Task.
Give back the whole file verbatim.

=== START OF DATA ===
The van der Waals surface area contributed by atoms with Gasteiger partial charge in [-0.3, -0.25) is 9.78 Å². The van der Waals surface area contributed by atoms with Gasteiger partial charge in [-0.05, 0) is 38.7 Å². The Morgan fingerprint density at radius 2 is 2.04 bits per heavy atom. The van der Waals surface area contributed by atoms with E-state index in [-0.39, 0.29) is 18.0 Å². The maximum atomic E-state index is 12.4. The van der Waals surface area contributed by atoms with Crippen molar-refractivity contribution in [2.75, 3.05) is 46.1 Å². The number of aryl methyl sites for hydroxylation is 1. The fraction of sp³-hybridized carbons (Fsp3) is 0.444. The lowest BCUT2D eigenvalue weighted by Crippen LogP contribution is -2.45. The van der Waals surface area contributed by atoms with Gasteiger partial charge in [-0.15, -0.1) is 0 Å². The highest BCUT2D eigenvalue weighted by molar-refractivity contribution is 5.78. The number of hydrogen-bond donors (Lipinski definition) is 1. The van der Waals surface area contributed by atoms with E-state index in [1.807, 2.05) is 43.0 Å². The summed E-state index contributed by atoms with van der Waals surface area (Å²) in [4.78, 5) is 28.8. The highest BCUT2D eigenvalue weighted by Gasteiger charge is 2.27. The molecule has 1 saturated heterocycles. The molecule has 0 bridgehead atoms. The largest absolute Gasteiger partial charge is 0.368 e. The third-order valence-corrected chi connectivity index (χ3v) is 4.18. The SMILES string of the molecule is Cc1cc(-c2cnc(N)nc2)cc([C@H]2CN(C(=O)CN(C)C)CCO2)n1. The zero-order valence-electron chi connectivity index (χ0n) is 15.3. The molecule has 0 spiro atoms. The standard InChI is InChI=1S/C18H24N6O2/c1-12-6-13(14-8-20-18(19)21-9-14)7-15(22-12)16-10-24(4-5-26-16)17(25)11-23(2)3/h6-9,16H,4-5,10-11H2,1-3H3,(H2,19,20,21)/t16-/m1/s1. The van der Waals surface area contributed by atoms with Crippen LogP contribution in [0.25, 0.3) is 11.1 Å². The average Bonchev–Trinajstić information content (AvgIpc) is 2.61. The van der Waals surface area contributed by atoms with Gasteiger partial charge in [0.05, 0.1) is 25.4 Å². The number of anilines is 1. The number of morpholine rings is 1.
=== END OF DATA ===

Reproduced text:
The van der Waals surface area contributed by atoms with Gasteiger partial charge in [-0.3, -0.25) is 9.78 Å². The van der Waals surface area contributed by atoms with Gasteiger partial charge in [-0.05, 0) is 38.7 Å². The Morgan fingerprint density at radius 2 is 2.04 bits per heavy atom. The van der Waals surface area contributed by atoms with E-state index in [-0.39, 0.29) is 18.0 Å². The maximum atomic E-state index is 12.4. The van der Waals surface area contributed by atoms with Crippen molar-refractivity contribution in [2.75, 3.05) is 46.1 Å². The number of aryl methyl sites for hydroxylation is 1. The fraction of sp³-hybridized carbons (Fsp3) is 0.444. The lowest BCUT2D eigenvalue weighted by Crippen LogP contribution is -2.45. The van der Waals surface area contributed by atoms with Gasteiger partial charge in [-0.15, -0.1) is 0 Å². The highest BCUT2D eigenvalue weighted by molar-refractivity contribution is 5.78. The number of hydrogen-bond donors (Lipinski definition) is 1. The van der Waals surface area contributed by atoms with E-state index in [1.807, 2.05) is 43.0 Å². The summed E-state index contributed by atoms with van der Waals surface area (Å²) in [4.78, 5) is 28.8. The highest BCUT2D eigenvalue weighted by Gasteiger charge is 2.27. The molecule has 1 saturated heterocycles. The molecule has 0 bridgehead atoms. The largest absolute Gasteiger partial charge is 0.368 e. The third-order valence-corrected chi connectivity index (χ3v) is 4.18. The SMILES string of the molecule is Cc1cc(-c2cnc(N)nc2)cc([C@H]2CN(C(=O)CN(C)C)CCO2)n1. The zero-order valence-electron chi connectivity index (χ0n) is 15.3. The molecule has 0 spiro atoms. The standard InChI is InChI=1S/C18H24N6O2/c1-12-6-13(14-8-20-18(19)21-9-14)7-15(22-12)16-10-24(4-5-26-16)17(25)11-23(2)3/h6-9,16H,4-5,10-11H2,1-3H3,(H2,19,20,21)/t16-/m1/s1. The van der Waals surface area contributed by atoms with Crippen LogP contribution in [0.25, 0.3) is 11.1 Å². The average Bonchev–Trinajstić information content (AvgIpc) is 2.61. The van der Waals surface area contributed by atoms with Gasteiger partial charge in [0.05, 0.1) is 25.4 Å². The number of anilines is 1. The number of morpholine rings is 1.